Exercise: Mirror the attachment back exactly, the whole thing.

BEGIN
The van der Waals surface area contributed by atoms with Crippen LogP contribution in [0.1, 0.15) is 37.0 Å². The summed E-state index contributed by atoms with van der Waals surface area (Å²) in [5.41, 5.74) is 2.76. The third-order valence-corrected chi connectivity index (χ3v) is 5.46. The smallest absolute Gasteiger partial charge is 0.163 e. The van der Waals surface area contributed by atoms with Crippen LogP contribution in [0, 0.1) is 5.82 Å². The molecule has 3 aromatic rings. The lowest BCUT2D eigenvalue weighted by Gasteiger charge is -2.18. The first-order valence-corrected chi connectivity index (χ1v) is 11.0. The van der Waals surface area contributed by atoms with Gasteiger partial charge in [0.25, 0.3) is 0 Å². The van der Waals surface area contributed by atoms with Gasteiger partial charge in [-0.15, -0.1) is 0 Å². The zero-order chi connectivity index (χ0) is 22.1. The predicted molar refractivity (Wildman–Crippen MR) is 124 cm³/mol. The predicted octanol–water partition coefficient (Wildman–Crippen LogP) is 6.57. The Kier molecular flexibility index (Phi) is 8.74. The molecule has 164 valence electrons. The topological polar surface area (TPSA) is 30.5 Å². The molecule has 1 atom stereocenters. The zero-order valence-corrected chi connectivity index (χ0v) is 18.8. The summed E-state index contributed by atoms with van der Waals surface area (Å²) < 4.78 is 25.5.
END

The van der Waals surface area contributed by atoms with Crippen LogP contribution in [0.1, 0.15) is 37.0 Å². The summed E-state index contributed by atoms with van der Waals surface area (Å²) in [5.41, 5.74) is 2.76. The third-order valence-corrected chi connectivity index (χ3v) is 5.46. The smallest absolute Gasteiger partial charge is 0.163 e. The van der Waals surface area contributed by atoms with Crippen LogP contribution in [0, 0.1) is 5.82 Å². The molecule has 3 aromatic rings. The lowest BCUT2D eigenvalue weighted by Gasteiger charge is -2.18. The first-order valence-corrected chi connectivity index (χ1v) is 11.0. The van der Waals surface area contributed by atoms with Gasteiger partial charge in [0.25, 0.3) is 0 Å². The van der Waals surface area contributed by atoms with Gasteiger partial charge in [-0.15, -0.1) is 0 Å². The zero-order chi connectivity index (χ0) is 22.1. The predicted molar refractivity (Wildman–Crippen MR) is 124 cm³/mol. The predicted octanol–water partition coefficient (Wildman–Crippen LogP) is 6.57. The Kier molecular flexibility index (Phi) is 8.74. The molecule has 164 valence electrons. The topological polar surface area (TPSA) is 30.5 Å². The molecule has 1 atom stereocenters. The zero-order valence-corrected chi connectivity index (χ0v) is 18.8. The summed E-state index contributed by atoms with van der Waals surface area (Å²) < 4.78 is 25.5.